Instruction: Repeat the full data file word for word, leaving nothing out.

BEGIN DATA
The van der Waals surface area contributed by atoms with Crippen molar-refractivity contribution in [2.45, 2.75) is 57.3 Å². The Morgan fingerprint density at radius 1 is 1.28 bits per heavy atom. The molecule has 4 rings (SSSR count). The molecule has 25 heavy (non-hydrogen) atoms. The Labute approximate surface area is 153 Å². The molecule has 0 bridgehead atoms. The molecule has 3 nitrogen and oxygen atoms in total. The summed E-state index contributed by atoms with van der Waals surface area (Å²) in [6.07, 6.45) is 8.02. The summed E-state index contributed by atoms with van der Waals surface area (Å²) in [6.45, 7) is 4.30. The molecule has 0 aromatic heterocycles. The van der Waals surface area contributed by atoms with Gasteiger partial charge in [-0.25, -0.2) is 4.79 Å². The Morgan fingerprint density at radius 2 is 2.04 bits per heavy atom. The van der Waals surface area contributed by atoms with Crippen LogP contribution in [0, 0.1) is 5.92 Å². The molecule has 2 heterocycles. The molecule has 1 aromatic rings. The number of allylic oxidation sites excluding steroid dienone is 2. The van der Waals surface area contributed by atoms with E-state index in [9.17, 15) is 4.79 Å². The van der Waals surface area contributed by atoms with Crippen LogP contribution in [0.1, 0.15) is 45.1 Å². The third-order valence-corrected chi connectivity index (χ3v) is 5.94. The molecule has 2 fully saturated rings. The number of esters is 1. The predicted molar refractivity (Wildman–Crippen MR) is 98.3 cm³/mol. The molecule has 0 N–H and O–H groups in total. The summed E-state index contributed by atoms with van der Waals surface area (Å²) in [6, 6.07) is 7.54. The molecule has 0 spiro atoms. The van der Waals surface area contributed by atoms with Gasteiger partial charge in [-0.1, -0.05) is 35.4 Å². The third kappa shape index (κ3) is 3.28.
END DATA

The van der Waals surface area contributed by atoms with Crippen molar-refractivity contribution in [2.45, 2.75) is 57.3 Å². The Morgan fingerprint density at radius 1 is 1.28 bits per heavy atom. The molecule has 4 rings (SSSR count). The molecule has 25 heavy (non-hydrogen) atoms. The Labute approximate surface area is 153 Å². The molecule has 0 bridgehead atoms. The molecule has 3 nitrogen and oxygen atoms in total. The summed E-state index contributed by atoms with van der Waals surface area (Å²) in [6.07, 6.45) is 8.02. The summed E-state index contributed by atoms with van der Waals surface area (Å²) in [6.45, 7) is 4.30. The molecule has 0 aromatic heterocycles. The van der Waals surface area contributed by atoms with Gasteiger partial charge in [-0.25, -0.2) is 4.79 Å². The Morgan fingerprint density at radius 2 is 2.04 bits per heavy atom. The van der Waals surface area contributed by atoms with Crippen LogP contribution in [0, 0.1) is 5.92 Å². The molecule has 2 heterocycles. The molecule has 1 aromatic rings. The number of allylic oxidation sites excluding steroid dienone is 2. The van der Waals surface area contributed by atoms with E-state index in [9.17, 15) is 4.79 Å². The van der Waals surface area contributed by atoms with Crippen LogP contribution in [0.1, 0.15) is 45.1 Å². The third-order valence-corrected chi connectivity index (χ3v) is 5.94. The molecule has 2 fully saturated rings. The number of esters is 1. The predicted molar refractivity (Wildman–Crippen MR) is 98.3 cm³/mol. The molecule has 0 N–H and O–H groups in total. The summed E-state index contributed by atoms with van der Waals surface area (Å²) in [6, 6.07) is 7.54. The molecule has 0 spiro atoms. The van der Waals surface area contributed by atoms with Gasteiger partial charge in [-0.1, -0.05) is 35.4 Å². The third kappa shape index (κ3) is 3.28.